I will say that I also loved everything with Gandalf and the Necromancer, which was another fantastic piece of LotR connecting that will help these play beautifully as one piece. The Gandalf action scene was right there with the barrel chase for me.

Lauren: Meh. I still prefer the original “You shall not pass!” to this attempted recreation.

As cool as Sauron is, I still think I would have actually preferred something that would live and breathe on its own, and would have been fine without these larger connections.  Then again, re-watching the LotR trilogy could change my mind on this front, so I won’t push the issue as we move to another grand scale battle based on the orc hordes prepped and ready to do some damage.

But before we get to that, we still have to deal with Smaug.  He’s not the greatest villain as he taunts Bilbo on his massive pile of gold for a rather lengthy amount of time, but I do think this scene came out pretty well overall.  The graphics were pretty great if you ask me, and I loved seeing the dwarves completely failing in their attempts to take back their home because we got to see exactly what they  were fighting for as they are chased around all over the place.  And it all leads to this pretty great cliffhanger.  Usually I am not a fan of those “endings” handled as this one does because there isn’t that much of a conclusion to create a film on its own within the context of the trilogy, but instead of being aggravated by this I am pumped to see where this story is going.  Just don’t make me wait too long!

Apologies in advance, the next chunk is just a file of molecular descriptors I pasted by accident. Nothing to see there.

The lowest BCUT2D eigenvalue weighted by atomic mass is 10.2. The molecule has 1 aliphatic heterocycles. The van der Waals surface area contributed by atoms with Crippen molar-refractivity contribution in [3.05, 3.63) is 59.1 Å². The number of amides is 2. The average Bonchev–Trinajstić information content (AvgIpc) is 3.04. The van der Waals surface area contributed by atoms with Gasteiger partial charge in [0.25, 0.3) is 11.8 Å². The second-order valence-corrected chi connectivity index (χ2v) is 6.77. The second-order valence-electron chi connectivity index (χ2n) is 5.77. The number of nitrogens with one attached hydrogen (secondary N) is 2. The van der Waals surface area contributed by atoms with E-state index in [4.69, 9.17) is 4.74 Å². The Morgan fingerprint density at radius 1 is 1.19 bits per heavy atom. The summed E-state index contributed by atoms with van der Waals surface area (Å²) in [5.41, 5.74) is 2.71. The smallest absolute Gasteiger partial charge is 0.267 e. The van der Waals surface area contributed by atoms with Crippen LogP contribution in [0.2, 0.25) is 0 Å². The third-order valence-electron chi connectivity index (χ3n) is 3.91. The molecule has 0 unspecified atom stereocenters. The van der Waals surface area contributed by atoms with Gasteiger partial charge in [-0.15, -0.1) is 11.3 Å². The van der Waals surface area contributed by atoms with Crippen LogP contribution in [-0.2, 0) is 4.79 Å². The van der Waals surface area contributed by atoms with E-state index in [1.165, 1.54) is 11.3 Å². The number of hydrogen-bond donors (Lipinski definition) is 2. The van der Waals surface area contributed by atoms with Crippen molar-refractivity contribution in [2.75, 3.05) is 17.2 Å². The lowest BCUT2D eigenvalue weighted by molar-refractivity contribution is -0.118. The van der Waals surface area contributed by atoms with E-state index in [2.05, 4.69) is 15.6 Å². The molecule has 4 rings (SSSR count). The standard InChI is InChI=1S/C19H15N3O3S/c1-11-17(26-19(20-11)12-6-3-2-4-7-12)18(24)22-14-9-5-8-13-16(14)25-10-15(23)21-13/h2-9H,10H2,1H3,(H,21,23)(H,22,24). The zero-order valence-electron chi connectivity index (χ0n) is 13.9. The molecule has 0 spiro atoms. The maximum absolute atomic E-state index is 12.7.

Zac: You got a year to wait!

Smaug was a lot of fun, and I loved the finale to that fight along with the cliffhanger. I think most of my issues with Smaug’s scenes probably came from the awkward cutting between the mountain and Lake-town. The effects were great, and I actually will be going back to see this in 48 FPS, just to see Smaug in all of his glory.

I keep ragging on the Lake-town stuff, but it actually isn’t that bad at all. It’s just that the editing threw everything off in the finales. It is a lot of fun to watch Legolas mess up some orcs, but I couldn’t help but chuckle at the third and fourth time he bounded off, calling for Tauriel, and she just ignores him. Bard’s story also dead ends in a hurry, and that was a bit deflating to the film as well.

Lauren: Poor Legolas. Who would’ve thought Orlando Bloom wouldn’t get the girl? And that mean Orc made him bleed! I actually loved that though because he’s always seemed like the most perfect character among the original fellowship.

As for Bard, he’ll be back. He has to make everyone shut up about his father’s legacy and put that black arrow through the hole in the armor that no one believes exists. And to live up to his name, he can then finish up the 500 ending scenes this trilogy is bound to have with the overplaying musical retelling of this story and the heroes that rose to the challenge.

Zac: I know I’ll be there next December!

Lauren’s Final Grade: B-
Zac’s Final Grade: B+